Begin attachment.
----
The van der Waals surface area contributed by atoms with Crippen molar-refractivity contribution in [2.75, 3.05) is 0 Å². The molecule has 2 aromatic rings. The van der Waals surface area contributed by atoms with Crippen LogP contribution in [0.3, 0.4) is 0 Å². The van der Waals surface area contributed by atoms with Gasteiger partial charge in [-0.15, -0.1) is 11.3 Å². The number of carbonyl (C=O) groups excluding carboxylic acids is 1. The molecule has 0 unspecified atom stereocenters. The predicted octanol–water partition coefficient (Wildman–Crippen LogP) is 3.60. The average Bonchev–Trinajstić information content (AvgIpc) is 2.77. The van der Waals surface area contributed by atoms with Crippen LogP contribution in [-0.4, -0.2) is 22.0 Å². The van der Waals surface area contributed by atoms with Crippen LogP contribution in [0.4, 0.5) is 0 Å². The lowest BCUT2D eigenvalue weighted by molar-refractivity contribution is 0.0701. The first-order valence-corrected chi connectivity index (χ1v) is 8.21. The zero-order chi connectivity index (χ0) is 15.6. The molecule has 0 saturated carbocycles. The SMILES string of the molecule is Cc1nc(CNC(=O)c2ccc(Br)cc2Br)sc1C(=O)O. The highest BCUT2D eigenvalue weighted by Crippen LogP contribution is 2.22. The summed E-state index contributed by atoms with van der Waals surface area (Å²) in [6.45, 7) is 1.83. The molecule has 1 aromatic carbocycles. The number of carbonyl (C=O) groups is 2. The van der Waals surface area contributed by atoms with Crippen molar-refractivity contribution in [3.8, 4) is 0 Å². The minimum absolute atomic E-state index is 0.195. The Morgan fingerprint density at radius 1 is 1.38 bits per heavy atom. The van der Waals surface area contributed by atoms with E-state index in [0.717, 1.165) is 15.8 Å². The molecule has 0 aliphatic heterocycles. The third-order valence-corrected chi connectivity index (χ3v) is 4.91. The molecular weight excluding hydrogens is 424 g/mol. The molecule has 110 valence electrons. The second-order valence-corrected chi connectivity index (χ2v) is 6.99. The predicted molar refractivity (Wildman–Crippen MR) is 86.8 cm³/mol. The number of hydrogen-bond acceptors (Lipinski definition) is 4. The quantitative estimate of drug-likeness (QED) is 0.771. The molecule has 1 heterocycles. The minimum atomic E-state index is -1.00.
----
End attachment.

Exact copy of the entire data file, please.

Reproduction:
The van der Waals surface area contributed by atoms with Crippen molar-refractivity contribution in [2.75, 3.05) is 0 Å². The molecule has 2 aromatic rings. The van der Waals surface area contributed by atoms with Crippen LogP contribution in [0.3, 0.4) is 0 Å². The van der Waals surface area contributed by atoms with Gasteiger partial charge in [-0.15, -0.1) is 11.3 Å². The number of carbonyl (C=O) groups excluding carboxylic acids is 1. The molecule has 0 unspecified atom stereocenters. The predicted octanol–water partition coefficient (Wildman–Crippen LogP) is 3.60. The average Bonchev–Trinajstić information content (AvgIpc) is 2.77. The van der Waals surface area contributed by atoms with Crippen LogP contribution in [-0.4, -0.2) is 22.0 Å². The van der Waals surface area contributed by atoms with Crippen LogP contribution in [0.4, 0.5) is 0 Å². The lowest BCUT2D eigenvalue weighted by molar-refractivity contribution is 0.0701. The first-order valence-corrected chi connectivity index (χ1v) is 8.21. The zero-order chi connectivity index (χ0) is 15.6. The molecule has 0 saturated carbocycles. The SMILES string of the molecule is Cc1nc(CNC(=O)c2ccc(Br)cc2Br)sc1C(=O)O. The highest BCUT2D eigenvalue weighted by Crippen LogP contribution is 2.22. The summed E-state index contributed by atoms with van der Waals surface area (Å²) in [6.45, 7) is 1.83. The molecule has 1 aromatic carbocycles. The number of carbonyl (C=O) groups is 2. The van der Waals surface area contributed by atoms with Crippen molar-refractivity contribution in [3.8, 4) is 0 Å². The minimum absolute atomic E-state index is 0.195. The Morgan fingerprint density at radius 1 is 1.38 bits per heavy atom. The van der Waals surface area contributed by atoms with E-state index in [0.717, 1.165) is 15.8 Å². The molecule has 0 aliphatic heterocycles. The third-order valence-corrected chi connectivity index (χ3v) is 4.91. The molecular weight excluding hydrogens is 424 g/mol. The molecule has 110 valence electrons. The second-order valence-corrected chi connectivity index (χ2v) is 6.99. The predicted molar refractivity (Wildman–Crippen MR) is 86.8 cm³/mol. The number of hydrogen-bond acceptors (Lipinski definition) is 4. The quantitative estimate of drug-likeness (QED) is 0.771. The molecule has 1 heterocycles. The minimum atomic E-state index is -1.00.